Despite the fact that much empirical evidence to connects addictions to pre-existing risk factors addiction is sometimes known as an equal opportunities illness, cutting across age, socio economic position, gender, and race. But the experience of addiction is not the same across the board and circumstances ad identity can certainly have an impact on how you experience addiction and recovery.

Are men more addiction prone than women?

At one time this did appear to be the case, but the gender gap is closing.  Men are more likely to pick up drugs earlier in life but once introduced, both men and women ae equally likely to go on to develop an addiction/continue using. Perhaps due to changing social codes, women have become one of the fastest growing populations of drug users.

Doe addiction follow the same pattern in both women and men?

Studies show that women get addicted to drugs, specifically opioidscannabis, and alcohol, faster than do men. Additionally, women experience an accelerated progression from the initiation of substance use to the onset of dependency.This means that despite having used less of a substance for a shorter period of time women often present in treatment with more medical, behavioral, and psychological difficulties than men.  

Do men and women get addicted for the same reasons?

Emotional, mental, and spiritual distress appears to be a motivator for addictionacross the board. Women are twice as likely to report suffering from anxiety and depression as men, it is debatable whether this is due to increased frequency of presentation as men are at much higher risk of suicide.  Stress is known to trigger substance abuse among both men and women, but research shows women may be more disposed to the harmful effects of stress and addiction than men

Experience of trauma can often be a trigger for drug abuse, this leaves women at much greater risk of addiction as they are by far the more likely victims of sexual and physical abuse. A history of violent trauma is more common among women with drug addiction, placing them at high risk for post-traumatic stress disorder. Women are more likely to be the victims of all forms of abuse as children  and as adults, and have had more exposure to incest, sexual abuse, and domestic violence.

It is debatable whether or not hormonal differences may play a part in addiction – A recent study found that estrogen can increase the possibility that females will start and continue using cocaine finding abstaining from the drug harder than it was for men. Another study found that menstrual cycle-dependent hormonal fluctuations can impact drug cravings in females. 

 Certainly there are shifting gender norms related to drinking.  The marketing of alcohol to women and the myriad ‘wine for mothers’ mentality of social media have likely contributed to addiction problems by removing the stigma attached to drinking while parenting, normalizing drinking as a coping mechanism and making it socially acceptable. Though it is becoming relatively  common practice, being drunk while in charge of young children is illegal because it is dangerous.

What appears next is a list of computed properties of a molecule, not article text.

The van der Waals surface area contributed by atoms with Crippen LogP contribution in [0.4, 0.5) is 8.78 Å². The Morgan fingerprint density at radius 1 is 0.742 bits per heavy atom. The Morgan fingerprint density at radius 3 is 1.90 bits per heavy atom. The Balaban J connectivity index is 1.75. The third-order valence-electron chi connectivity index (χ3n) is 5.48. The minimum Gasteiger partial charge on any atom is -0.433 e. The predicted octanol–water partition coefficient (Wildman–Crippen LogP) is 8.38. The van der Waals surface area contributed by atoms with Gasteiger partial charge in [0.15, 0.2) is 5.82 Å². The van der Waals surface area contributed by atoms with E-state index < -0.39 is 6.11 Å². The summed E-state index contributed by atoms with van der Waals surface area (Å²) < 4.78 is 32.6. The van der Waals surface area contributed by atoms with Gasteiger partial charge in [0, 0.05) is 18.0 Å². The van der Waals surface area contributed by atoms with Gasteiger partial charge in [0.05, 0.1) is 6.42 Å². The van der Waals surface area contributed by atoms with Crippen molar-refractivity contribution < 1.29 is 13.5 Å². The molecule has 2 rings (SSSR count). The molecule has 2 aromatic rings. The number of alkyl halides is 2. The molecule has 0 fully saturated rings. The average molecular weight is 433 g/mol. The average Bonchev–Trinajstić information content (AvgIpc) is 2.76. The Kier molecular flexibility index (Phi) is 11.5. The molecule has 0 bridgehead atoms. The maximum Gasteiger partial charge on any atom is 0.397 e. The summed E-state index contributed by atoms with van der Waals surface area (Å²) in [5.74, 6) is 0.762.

Doe the stigma of addiction affect men and women equally?

  Though gender norms in relation to getting intoxicated are shifting, the stigma attached to addiction whilst simultaneously being the primary care giver for children, may be keeping women from getting the help they need.

There is stigma attached to being a drunk or otherwise intoxicated woman much of this attached to perceptions around sexual activity and promiscuity. As the primary caretaker of young children, mothers are often reluctant to seek help before it is too late as they are afraid that the consequences of doing so might be that the children are removed from their care.

One study showed that 25 percent of pregnant women with an opioid addiction were untreated, researchers cited stigma as a significant part of the barrier to them receiving help.

Do men and women receive the same help?

Research shows that women are less likely to receive adequate substance abuse treatment or to seek the specialized care they need. This may be due to gender specific barriers to treatment – including family responsibilities, financial limitations, transportation issues, and stigma. Addressing issues of trauma related to abuse is very important to recovery for women – though such issues may be too painful to address in primary treatment. Some women may feel more comfortable in women only rehab centers. Gri

Categories: Addiction

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